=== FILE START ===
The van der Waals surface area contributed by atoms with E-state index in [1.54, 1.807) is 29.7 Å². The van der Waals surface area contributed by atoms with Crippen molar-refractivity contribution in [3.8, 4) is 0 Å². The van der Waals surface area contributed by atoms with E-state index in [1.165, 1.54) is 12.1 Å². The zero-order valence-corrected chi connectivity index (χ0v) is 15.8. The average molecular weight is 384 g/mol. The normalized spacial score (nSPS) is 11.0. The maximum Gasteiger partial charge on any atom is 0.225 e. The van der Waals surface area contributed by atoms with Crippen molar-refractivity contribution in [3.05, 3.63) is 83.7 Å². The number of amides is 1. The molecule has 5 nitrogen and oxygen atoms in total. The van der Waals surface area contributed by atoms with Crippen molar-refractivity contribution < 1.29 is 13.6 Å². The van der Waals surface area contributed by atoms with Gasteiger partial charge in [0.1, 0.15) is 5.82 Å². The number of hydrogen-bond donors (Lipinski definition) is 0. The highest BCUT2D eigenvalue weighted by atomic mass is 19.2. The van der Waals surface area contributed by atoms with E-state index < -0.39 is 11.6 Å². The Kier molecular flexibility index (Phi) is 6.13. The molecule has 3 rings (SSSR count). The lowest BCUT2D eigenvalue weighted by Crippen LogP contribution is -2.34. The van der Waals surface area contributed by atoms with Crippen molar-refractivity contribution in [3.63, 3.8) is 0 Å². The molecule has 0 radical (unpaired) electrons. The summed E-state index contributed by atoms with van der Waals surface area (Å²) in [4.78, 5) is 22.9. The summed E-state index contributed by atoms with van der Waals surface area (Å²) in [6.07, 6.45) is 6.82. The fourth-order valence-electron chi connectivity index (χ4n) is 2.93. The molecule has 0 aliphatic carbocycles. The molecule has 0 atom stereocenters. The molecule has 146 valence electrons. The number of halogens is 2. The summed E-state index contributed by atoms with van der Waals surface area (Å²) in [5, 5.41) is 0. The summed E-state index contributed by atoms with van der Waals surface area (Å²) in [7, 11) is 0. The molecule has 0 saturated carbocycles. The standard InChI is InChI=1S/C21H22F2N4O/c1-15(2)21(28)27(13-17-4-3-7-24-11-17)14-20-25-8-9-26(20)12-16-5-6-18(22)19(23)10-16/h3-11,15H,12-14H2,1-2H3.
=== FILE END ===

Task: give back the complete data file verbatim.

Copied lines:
The van der Waals surface area contributed by atoms with E-state index in [1.54, 1.807) is 29.7 Å². The van der Waals surface area contributed by atoms with Crippen molar-refractivity contribution in [3.8, 4) is 0 Å². The van der Waals surface area contributed by atoms with E-state index in [1.165, 1.54) is 12.1 Å². The zero-order valence-corrected chi connectivity index (χ0v) is 15.8. The average molecular weight is 384 g/mol. The normalized spacial score (nSPS) is 11.0. The maximum Gasteiger partial charge on any atom is 0.225 e. The van der Waals surface area contributed by atoms with Crippen molar-refractivity contribution in [3.05, 3.63) is 83.7 Å². The number of amides is 1. The molecule has 5 nitrogen and oxygen atoms in total. The van der Waals surface area contributed by atoms with Crippen molar-refractivity contribution < 1.29 is 13.6 Å². The van der Waals surface area contributed by atoms with Gasteiger partial charge in [0.1, 0.15) is 5.82 Å². The number of hydrogen-bond donors (Lipinski definition) is 0. The highest BCUT2D eigenvalue weighted by atomic mass is 19.2. The van der Waals surface area contributed by atoms with E-state index < -0.39 is 11.6 Å². The Kier molecular flexibility index (Phi) is 6.13. The molecule has 3 rings (SSSR count). The lowest BCUT2D eigenvalue weighted by Crippen LogP contribution is -2.34. The van der Waals surface area contributed by atoms with Crippen molar-refractivity contribution in [3.63, 3.8) is 0 Å². The molecule has 0 radical (unpaired) electrons. The summed E-state index contributed by atoms with van der Waals surface area (Å²) in [4.78, 5) is 22.9. The summed E-state index contributed by atoms with van der Waals surface area (Å²) in [6.07, 6.45) is 6.82. The fourth-order valence-electron chi connectivity index (χ4n) is 2.93. The molecule has 0 aliphatic carbocycles. The molecule has 0 atom stereocenters. The molecule has 146 valence electrons. The number of halogens is 2. The summed E-state index contributed by atoms with van der Waals surface area (Å²) in [5, 5.41) is 0. The summed E-state index contributed by atoms with van der Waals surface area (Å²) in [7, 11) is 0. The molecule has 0 saturated carbocycles. The standard InChI is InChI=1S/C21H22F2N4O/c1-15(2)21(28)27(13-17-4-3-7-24-11-17)14-20-25-8-9-26(20)12-16-5-6-18(22)19(23)10-16/h3-11,15H,12-14H2,1-2H3.